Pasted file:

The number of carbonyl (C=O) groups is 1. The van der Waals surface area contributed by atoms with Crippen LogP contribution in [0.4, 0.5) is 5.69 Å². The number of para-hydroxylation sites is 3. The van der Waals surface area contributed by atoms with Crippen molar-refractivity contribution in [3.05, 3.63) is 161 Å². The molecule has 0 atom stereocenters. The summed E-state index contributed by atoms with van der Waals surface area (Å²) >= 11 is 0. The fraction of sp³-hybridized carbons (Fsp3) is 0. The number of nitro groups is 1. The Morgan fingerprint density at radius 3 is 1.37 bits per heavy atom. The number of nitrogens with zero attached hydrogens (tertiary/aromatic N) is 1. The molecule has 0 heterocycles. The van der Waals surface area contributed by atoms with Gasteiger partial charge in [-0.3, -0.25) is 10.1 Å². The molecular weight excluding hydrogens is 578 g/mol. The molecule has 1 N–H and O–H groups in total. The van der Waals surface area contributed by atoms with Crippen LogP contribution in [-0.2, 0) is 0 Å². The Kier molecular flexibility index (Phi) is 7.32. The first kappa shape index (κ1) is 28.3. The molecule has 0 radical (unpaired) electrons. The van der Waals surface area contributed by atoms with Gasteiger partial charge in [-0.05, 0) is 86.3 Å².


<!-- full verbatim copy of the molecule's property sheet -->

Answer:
The number of carbonyl (C=O) groups is 1. The van der Waals surface area contributed by atoms with Crippen LogP contribution in [0.4, 0.5) is 5.69 Å². The number of para-hydroxylation sites is 3. The van der Waals surface area contributed by atoms with Crippen molar-refractivity contribution in [3.05, 3.63) is 161 Å². The molecule has 0 atom stereocenters. The summed E-state index contributed by atoms with van der Waals surface area (Å²) >= 11 is 0. The fraction of sp³-hybridized carbons (Fsp3) is 0. The number of nitro groups is 1. The Morgan fingerprint density at radius 3 is 1.37 bits per heavy atom. The number of nitrogens with zero attached hydrogens (tertiary/aromatic N) is 1. The molecule has 0 heterocycles. The van der Waals surface area contributed by atoms with Gasteiger partial charge in [-0.3, -0.25) is 10.1 Å². The molecular weight excluding hydrogens is 578 g/mol. The molecule has 1 N–H and O–H groups in total. The van der Waals surface area contributed by atoms with Crippen LogP contribution in [-0.2, 0) is 0 Å². The Kier molecular flexibility index (Phi) is 7.32. The first kappa shape index (κ1) is 28.3. The molecule has 0 radical (unpaired) electrons. The van der Waals surface area contributed by atoms with Gasteiger partial charge in [-0.05, 0) is 86.3 Å².